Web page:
Any tips on where to start would be greatly appreciated!
Find a mentor. Someone who has done this before, not necessarily a consultant, (a QM from a supplier or similar) can be very useful.
 

AndyN

A problem shared...
Staff member
Super Moderator
#8
Since you have never done it, you may want to find a cheap canned system that you can work off of. I wouldnt just implement it but use it as a reference to work your own system. I think it will help the learning curve.
Based on what I've seen people go through for ISO 9001:2008, using this stuff, I'd avoid them like the plague!
 
#9
Based on what I've seen people go through for ISO 9001:2008, using this stuff, I'd avoid them like the plague!
Your mileage may vary. But we used a template system way back in the day. It helped a lot to see how they addressed something. We would make appropriate changes and eventually had our own unique system. It's no different than getting an example procedure from here. As you learn, you put your own spin on things.
 
#10
Some important things to consider (IMO):
Read all the stuff before clause 4.

Re-read it. Re-re-read it.

Ok, now read the rest.

Now read the following clauses in order:

[FONT=&quot]Process Approach[/FONT][FONT=&quot]:
0.1 General,
0.2 Quality Management Principles,
0.3.1 Process Approach: General,
4.4.1 QMS and its Processes,
5.1.1 Leadership and Commitment: General,
5.3 Organizational Roles, Responsibilities and Authorities,
6.1.2 Planning: Actions to Address Risks and Opportunities,
7.1.4 Environment for the Operation of Processes,
8.1 Operational Planning and Control,
9.2.2 Internal Audit,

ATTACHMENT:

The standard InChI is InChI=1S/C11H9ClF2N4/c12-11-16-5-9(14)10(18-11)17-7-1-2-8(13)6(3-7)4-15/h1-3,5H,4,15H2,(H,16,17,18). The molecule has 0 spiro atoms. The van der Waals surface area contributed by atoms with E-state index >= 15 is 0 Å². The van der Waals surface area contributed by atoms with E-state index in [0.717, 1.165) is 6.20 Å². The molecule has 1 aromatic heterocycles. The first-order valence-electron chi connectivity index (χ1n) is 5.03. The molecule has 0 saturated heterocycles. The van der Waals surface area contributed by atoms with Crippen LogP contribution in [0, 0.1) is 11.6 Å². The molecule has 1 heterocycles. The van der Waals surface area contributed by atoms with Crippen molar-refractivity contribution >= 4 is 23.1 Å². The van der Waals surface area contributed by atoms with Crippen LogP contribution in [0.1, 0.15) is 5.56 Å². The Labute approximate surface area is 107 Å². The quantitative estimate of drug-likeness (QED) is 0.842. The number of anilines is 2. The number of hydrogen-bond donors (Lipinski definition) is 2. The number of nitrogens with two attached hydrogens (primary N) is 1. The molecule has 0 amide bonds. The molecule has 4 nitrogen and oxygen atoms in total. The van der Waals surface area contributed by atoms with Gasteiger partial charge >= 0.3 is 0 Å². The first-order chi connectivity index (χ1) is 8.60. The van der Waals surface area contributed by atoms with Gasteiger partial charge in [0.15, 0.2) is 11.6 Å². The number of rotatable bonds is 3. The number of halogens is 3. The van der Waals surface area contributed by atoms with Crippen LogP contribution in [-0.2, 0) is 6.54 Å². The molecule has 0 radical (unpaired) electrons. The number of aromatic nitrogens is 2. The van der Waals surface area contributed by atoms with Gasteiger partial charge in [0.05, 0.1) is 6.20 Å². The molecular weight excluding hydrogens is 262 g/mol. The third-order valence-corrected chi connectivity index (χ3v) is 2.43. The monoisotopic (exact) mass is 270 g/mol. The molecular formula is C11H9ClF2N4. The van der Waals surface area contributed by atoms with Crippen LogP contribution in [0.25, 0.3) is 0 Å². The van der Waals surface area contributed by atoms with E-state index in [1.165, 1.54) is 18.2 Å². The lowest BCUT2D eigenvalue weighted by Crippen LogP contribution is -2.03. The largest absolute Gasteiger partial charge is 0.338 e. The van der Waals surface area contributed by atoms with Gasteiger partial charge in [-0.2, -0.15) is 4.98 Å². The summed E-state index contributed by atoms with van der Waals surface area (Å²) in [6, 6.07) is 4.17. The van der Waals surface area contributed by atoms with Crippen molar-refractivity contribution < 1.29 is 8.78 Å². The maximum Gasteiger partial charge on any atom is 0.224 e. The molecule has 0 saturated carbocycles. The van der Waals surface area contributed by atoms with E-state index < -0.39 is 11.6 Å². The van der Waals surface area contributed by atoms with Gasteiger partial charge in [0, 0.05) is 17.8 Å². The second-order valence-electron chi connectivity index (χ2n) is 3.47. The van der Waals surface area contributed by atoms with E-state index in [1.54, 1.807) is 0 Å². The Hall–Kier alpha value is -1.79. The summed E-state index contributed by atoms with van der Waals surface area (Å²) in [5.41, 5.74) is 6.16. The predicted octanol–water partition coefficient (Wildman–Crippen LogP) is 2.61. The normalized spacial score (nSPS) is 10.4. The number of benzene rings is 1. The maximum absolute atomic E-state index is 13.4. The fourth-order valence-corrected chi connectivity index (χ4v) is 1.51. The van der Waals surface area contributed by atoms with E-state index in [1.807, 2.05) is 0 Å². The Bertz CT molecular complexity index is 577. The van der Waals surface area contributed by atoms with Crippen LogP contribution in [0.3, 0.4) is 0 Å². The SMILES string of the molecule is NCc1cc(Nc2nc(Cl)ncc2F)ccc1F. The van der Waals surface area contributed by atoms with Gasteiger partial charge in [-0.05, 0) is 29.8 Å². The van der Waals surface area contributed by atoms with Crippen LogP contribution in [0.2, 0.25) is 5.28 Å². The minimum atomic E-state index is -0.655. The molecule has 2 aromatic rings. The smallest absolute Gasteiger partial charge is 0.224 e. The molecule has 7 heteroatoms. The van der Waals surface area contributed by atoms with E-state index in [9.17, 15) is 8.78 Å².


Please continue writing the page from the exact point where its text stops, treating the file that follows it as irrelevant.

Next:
9.3.2 Management Review: Inputs
[/FONT][FONT=&quot]Risks and Opportunities[/FONT][FONT=&quot]:
0.3.3 Risk-based Thinking,
0.1 General,
4.4.1 (f) QMS and its Processes,
5.1.2 (b) Customer Focus,
6.1.1, 6.1.2 Planning: Actions to Address Risks and Opportunities,
8.3.3 (e) Design and Development Inputs,
8.3.6 (d) Design and Development Changes,
8.4.2 Type and Extent of Control,
9.3.1 (e) Management Review: General, 10.2.1 Nonconformity and Corrective Action, A.4 Risk-based Thinking
[/FONT]
[FONT=&quot][FONT=&quot]Change Management[/FONT][FONT=&quot]:
4.4.1 (g) QMS and its Processes,
5.3 (e) Organizational Roles, Responsibilities and Authorities,
6.3 Planning of Changes,
7.5.3.2 (c) Control of Documented Information,
8.1 Operational Planning and Control,
8.2.4 Changes to the Requirements of Products and Services,
8.3.6 Design and Development Changes,
8.5.6 Control of Changes[/FONT][/FONT]
Figure out your scope.

Figure out your context.

Define your processes (keep it simple, receiving inspection may just be a sub process of purchasing).

For each process:
-Owner
-Procedures\work instructions\forms
-Inputs and outputs
-Key performance indicators
-risks and opportunities
Now, in sections 4-10, figure out if the clause applies to each process. Review what is done in light of the requirement and find out how it's met (or that it isn't).